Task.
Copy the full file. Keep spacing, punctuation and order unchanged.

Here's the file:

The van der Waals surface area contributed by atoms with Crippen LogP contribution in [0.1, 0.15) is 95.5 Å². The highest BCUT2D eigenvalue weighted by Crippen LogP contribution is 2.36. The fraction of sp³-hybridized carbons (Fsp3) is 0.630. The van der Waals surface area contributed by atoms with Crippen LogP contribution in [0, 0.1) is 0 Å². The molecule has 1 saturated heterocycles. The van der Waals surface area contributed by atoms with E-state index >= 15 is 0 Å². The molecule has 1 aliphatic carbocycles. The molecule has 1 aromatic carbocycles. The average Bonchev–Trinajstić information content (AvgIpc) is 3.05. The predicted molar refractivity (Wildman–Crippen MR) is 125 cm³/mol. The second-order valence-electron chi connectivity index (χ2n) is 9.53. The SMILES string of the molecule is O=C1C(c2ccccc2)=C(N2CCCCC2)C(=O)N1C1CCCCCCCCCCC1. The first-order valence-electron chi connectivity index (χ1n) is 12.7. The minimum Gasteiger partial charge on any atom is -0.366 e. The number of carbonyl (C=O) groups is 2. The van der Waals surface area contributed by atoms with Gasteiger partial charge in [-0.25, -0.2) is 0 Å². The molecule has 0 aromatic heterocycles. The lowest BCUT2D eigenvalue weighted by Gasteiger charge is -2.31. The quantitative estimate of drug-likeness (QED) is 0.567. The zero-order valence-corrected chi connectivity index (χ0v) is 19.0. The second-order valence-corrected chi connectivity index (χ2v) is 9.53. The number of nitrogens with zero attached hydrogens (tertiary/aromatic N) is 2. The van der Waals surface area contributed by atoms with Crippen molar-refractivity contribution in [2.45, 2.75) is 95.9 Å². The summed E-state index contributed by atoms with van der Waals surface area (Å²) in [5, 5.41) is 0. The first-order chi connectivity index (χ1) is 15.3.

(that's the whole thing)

The van der Waals surface area contributed by atoms with Crippen LogP contribution in [0.1, 0.15) is 95.5 Å². The highest BCUT2D eigenvalue weighted by Crippen LogP contribution is 2.36. The fraction of sp³-hybridized carbons (Fsp3) is 0.630. The van der Waals surface area contributed by atoms with Crippen LogP contribution in [0, 0.1) is 0 Å². The molecule has 1 saturated heterocycles. The van der Waals surface area contributed by atoms with E-state index >= 15 is 0 Å². The molecule has 1 aliphatic carbocycles. The molecule has 1 aromatic carbocycles. The average Bonchev–Trinajstić information content (AvgIpc) is 3.05. The predicted molar refractivity (Wildman–Crippen MR) is 125 cm³/mol. The second-order valence-electron chi connectivity index (χ2n) is 9.53. The SMILES string of the molecule is O=C1C(c2ccccc2)=C(N2CCCCC2)C(=O)N1C1CCCCCCCCCCC1. The first-order valence-electron chi connectivity index (χ1n) is 12.7. The minimum Gasteiger partial charge on any atom is -0.366 e. The number of carbonyl (C=O) groups is 2. The van der Waals surface area contributed by atoms with Gasteiger partial charge in [-0.25, -0.2) is 0 Å². The molecule has 0 aromatic heterocycles. The lowest BCUT2D eigenvalue weighted by Gasteiger charge is -2.31. The quantitative estimate of drug-likeness (QED) is 0.567. The zero-order valence-corrected chi connectivity index (χ0v) is 19.0. The second-order valence-corrected chi connectivity index (χ2v) is 9.53. The number of nitrogens with zero attached hydrogens (tertiary/aromatic N) is 2. The van der Waals surface area contributed by atoms with Crippen molar-refractivity contribution in [2.45, 2.75) is 95.9 Å². The summed E-state index contributed by atoms with van der Waals surface area (Å²) in [5, 5.41) is 0. The first-order chi connectivity index (χ1) is 15.3.